Taking the Kids to Kruger – Skukuza Part 2

31 March 2012 – SKUKUZA

It continued to storm during the night and when I woke up at 4:30 it was still raining.   We decided not to wake the kids till 5:30 and by 6 the sky was beginning to clear.  We managed to get away by 6:15.  In summer this would be quite late but from 1 April the gate only opens at 6 as it is getting light later and later. Today would really have been the last day one could have made a very early start.

It turned out to be quite a long day and we only got back to Skukuza at 3 p.m.  We did, however, make a few stops at hides and look out points to stretch legs and get rid of wriggles etc.   As you can imagine four children cooped up together in a small space can become somewhat noisy when there’s a lull in the sightings.  We try to keep them entertained and interested but usually its they who keep us in fits  of laughter with their sayings and antics.

“I want to see a cheetah,” declares Shannon.  “I can see one right now,” says Jay touching her on the shoulder.  “Hey – you’re not supposed to touch the animals,” comes her quick retort.

We stop at to see a beautiful Verreaux’s Eagle-Owl and take many photographs.  “He looks cross,” says Jay – “probably sick of the paparazzi hassling.  Don’t tell the next car where he is – he needs some privacy.”

Verreaux's Eagle-Owl

We self-cater all our meals except brunch and find the service at  picnic spot and rest camp restaurant  varies from time to time and place to place. But Lower Sabie is consistently bad and today we made the mistake of arriving there at midday when they’re at their busiest.   We put in our order, waited an age and were then told that they’d run out of pizza.  Another long wait before our meal finally arrived.   A small price to pay for being in a beautiful setting where hippo and buffalo lazed on the river bank.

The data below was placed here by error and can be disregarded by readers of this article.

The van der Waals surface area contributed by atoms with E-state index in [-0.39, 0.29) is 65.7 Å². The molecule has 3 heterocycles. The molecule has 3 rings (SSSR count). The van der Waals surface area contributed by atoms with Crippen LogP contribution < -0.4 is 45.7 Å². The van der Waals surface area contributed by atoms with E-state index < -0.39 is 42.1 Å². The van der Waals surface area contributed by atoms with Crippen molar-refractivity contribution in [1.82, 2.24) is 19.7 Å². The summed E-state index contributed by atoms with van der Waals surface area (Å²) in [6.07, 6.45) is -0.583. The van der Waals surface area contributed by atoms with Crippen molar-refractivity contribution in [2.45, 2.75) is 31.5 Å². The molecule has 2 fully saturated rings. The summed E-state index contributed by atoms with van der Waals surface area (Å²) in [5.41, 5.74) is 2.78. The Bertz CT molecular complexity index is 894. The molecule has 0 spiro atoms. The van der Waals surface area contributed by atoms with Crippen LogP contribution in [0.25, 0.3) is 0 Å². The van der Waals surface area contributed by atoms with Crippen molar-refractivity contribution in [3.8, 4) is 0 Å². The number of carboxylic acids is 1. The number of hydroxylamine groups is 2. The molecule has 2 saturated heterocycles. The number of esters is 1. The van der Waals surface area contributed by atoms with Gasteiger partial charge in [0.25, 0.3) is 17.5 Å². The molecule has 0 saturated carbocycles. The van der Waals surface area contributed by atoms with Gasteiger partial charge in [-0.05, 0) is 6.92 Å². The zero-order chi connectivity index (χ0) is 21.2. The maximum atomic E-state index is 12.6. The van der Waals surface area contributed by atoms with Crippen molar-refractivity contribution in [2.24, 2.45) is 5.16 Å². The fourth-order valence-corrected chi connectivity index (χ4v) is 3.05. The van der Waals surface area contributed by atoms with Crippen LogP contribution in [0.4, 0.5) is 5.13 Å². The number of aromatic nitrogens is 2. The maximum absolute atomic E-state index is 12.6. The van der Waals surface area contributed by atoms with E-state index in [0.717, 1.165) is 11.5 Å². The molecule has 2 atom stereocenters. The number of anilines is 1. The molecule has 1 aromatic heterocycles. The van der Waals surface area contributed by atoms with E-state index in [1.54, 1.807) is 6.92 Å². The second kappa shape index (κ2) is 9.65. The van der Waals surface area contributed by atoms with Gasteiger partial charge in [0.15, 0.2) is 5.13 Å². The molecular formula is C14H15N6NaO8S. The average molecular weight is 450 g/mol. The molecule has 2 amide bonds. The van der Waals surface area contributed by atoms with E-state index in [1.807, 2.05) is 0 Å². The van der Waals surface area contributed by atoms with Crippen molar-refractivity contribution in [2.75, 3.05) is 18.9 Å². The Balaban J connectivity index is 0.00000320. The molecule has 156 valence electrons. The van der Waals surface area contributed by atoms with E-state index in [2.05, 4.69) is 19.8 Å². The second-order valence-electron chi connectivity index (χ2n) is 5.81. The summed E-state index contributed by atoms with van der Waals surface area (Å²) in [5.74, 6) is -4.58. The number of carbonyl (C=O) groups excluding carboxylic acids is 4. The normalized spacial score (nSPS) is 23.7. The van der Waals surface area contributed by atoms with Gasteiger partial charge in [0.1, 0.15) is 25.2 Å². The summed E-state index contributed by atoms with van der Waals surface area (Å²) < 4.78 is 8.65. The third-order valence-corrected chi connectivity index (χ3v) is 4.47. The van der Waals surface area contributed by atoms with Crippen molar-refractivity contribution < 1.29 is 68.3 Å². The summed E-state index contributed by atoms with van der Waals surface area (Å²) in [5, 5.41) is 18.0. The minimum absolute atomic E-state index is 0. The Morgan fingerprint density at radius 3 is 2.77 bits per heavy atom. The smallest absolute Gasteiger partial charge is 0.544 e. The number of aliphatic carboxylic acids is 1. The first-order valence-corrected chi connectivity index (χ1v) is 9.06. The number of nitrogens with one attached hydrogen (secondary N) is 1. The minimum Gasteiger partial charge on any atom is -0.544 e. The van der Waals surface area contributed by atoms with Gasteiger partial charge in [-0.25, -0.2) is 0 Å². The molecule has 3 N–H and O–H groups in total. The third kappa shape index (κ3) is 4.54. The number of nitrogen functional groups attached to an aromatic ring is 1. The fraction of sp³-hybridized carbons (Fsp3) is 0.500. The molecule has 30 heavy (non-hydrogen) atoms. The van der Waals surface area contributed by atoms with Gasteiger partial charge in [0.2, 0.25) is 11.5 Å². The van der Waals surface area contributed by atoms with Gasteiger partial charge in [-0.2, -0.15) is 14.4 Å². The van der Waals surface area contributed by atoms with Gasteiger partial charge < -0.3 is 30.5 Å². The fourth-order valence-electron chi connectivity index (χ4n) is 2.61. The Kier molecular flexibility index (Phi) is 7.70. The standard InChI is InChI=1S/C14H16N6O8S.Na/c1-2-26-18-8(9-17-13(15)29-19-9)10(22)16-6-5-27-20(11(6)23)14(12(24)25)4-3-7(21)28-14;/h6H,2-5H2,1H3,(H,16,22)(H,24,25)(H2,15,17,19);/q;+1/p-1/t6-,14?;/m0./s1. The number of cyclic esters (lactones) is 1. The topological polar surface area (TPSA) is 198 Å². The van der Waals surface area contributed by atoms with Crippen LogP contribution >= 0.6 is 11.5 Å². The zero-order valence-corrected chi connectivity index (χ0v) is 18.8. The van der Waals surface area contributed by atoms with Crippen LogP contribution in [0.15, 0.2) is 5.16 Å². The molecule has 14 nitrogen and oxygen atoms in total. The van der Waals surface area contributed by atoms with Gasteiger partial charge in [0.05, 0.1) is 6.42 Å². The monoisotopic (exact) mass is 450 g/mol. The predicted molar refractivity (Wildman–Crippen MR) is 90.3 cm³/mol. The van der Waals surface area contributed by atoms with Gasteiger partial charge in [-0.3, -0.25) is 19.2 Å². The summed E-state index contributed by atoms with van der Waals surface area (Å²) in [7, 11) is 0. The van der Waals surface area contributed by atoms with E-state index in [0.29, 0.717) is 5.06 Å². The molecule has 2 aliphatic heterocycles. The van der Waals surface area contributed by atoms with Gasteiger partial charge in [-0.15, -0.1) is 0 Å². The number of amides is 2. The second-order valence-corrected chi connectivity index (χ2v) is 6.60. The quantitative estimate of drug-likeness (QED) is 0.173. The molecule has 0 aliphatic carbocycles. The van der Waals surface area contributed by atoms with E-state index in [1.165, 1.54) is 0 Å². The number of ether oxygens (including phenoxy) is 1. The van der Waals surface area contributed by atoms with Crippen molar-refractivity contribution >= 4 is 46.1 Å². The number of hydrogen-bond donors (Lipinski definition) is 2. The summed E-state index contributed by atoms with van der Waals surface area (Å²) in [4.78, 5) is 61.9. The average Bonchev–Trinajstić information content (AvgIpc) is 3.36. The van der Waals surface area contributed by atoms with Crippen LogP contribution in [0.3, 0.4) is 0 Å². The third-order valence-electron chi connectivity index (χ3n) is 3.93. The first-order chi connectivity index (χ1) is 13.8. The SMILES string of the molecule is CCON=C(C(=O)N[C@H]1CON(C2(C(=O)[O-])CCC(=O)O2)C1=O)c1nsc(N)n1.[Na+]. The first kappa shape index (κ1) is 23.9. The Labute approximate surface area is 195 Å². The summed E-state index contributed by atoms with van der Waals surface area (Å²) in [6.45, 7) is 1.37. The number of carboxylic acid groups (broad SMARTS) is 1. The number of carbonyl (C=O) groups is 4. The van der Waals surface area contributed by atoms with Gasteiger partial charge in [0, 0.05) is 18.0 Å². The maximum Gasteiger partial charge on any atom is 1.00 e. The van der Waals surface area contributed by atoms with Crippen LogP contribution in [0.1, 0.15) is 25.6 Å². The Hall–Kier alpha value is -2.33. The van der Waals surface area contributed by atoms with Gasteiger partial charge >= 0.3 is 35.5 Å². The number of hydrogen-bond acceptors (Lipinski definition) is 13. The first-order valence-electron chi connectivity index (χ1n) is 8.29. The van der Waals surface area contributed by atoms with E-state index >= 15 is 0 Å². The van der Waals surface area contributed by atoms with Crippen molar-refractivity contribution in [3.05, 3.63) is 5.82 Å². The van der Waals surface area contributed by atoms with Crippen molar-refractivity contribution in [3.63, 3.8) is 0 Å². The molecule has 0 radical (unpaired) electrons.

We have not seen large herds of plains animals so when we see zebra, wildebeest and giraffe we get quite excited.  Today we found them in patches.  The giraffe in particular have been difficult to photograph as they hide behind tall trees or keep their distance from the road.   “Droff’ yelled Jay when he saw a small journey of them this afternoon.  “What the heck is ‘droff’ ? “A quick way of saying giraffe, silly.”   I’ll never call them anything else again!

Some other highlights of the day.

White-fronted lapwing

Swainson's Francolin

Green-winged Pytilia

Lesser-grey shrike

We followed this lioness for a while but she refused to look at the camera

Carmine bee-eater

Tawny Eagle

Klipspringer

Red-breasted Swallows

Sadly there are people both tourists and tradesmen who visit the park who do not take enough care on the roads and animals and birds get knocked down.  Our little group of kids get mad when they see speeding or careless behaviour on the part of others and today Shannon was close to tears when we found a bateleur on the body of a very young monkey that had been run over.   We explained that the bateleur had found an easy meal and soon it had competition from a white-headed vulture.  The former had already flown up into a nearby tree to keep watch on his potential meal when the latter appeared on the scene.  Neither of them attempted to eat the monkey while we watched.

The kids have been looking at things on offer in the park shops and Simon  finally decided to get himself a monkey. Here he is at Lower Sabie with his new friend.

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